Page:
Are Good Samaritan acts a bad idea?
While on holiday in Cornwall this year, a woman collapsed on the beach I was visiting with my family. I stepped in to help, but I couldn’t help wondering whether this was the right decision.
Dr David Coleman: Step in and gain patient consent if possible
Whether on duty or on holiday, providing appropriate medical assistance in an emergency is the right thing to do. There may be no legal requirement for a doctor to act as a Good Samaritan in English law, but GMC guidance makes it clear that an ethical responsibility exists.
Good Medical Practice explicitly states: ‘In an emergency, wherever it arises, you must offer assistance, taking account of your own safety, your competence and the availability of other options for care.’
Any doctor providing emergency assistance is likely to ponder liability, particularly if the outcome is unfavourable. Cases of claims against doctors acting as Good Samaritans are rare and a further layer of protection has been provided by the Social Action and Responsibility Act 2015.
Even so, it is imperative that doctors have adequate medical indemnity. I would also encourage doctors acting as Good Samaritans to obtain consent to treatment where possible. For consent to be valid, however, a patient must have capacity, be informed and be consenting voluntarily. Clearly an unconscious patient does not have capacity, so the doctor should provide immediately necessary treatment based on the patient’s best interests.
But if the patient is unconscious and the situation is life threatening, assume the patient would consent if conscious. Do not waste time seeking a next of kin. Make detailed notes. If there are any concerns, call your defence union.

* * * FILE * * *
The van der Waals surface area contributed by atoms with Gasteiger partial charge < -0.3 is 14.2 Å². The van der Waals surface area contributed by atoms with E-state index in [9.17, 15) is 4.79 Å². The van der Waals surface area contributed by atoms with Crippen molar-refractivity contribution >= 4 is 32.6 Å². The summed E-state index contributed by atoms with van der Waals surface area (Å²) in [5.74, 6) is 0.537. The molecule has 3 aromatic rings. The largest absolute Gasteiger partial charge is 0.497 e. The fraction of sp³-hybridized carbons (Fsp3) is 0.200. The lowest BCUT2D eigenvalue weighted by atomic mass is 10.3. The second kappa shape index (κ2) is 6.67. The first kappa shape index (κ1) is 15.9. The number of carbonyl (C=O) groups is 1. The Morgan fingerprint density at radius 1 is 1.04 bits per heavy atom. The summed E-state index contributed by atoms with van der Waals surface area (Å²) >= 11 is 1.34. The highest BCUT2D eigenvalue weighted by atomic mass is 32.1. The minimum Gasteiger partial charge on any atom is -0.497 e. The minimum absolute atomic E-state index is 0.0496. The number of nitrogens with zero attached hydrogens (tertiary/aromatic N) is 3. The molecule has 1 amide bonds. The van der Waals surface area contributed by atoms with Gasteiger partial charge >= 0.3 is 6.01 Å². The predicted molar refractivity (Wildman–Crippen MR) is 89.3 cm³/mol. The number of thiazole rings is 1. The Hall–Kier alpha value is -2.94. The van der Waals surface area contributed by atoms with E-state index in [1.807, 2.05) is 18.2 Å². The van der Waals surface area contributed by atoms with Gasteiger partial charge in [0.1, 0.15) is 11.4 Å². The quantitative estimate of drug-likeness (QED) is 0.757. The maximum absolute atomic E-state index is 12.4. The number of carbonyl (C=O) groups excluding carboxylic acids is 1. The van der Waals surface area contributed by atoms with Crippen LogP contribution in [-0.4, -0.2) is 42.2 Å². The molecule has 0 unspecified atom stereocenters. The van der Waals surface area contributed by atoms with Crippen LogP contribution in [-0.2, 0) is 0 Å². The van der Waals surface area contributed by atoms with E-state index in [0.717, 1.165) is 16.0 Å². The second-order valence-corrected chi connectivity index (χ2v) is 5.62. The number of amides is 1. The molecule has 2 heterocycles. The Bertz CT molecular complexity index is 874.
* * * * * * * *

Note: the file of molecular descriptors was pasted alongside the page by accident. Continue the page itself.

A recently published MDU survey revealed that 88% of respondents had acted as a Good Samaritan at some point in their medical careers. Fainting episodes were the most common presentation, but 12% of cases involved cardiac arrests, which emphasises the importance of life support refreshers.
The majority of us are likely to be called upon to help at some point in our careers. Some of us will feel comfortable in this situation; others will be terrified. We are not expected to demonstrate the skills of an experienced trauma surgeon, but simply to do our best with the resources available. Litigation is unlikely and should not deter us from our duty.
Dr David Coleman is a GP in Conisbrough, South Yorkshire
Dr Jim Sherifi: Help out, then hand over to a paramedic
I’ve been called on as a Good Samaritan during my career. I’d advise any GP to step in, regardless of how daunted you feel. Your duty as a doctor is to offer help when needed.
In such a situation, broadcast that you are a doctor – everyone present will look to you for leadership. Don’t worry about insurance; you will be covered by the GMC and professional indemnity insurers. It’s important to maintain control of the situation and delegate tasks so you don’t become overwhelmed.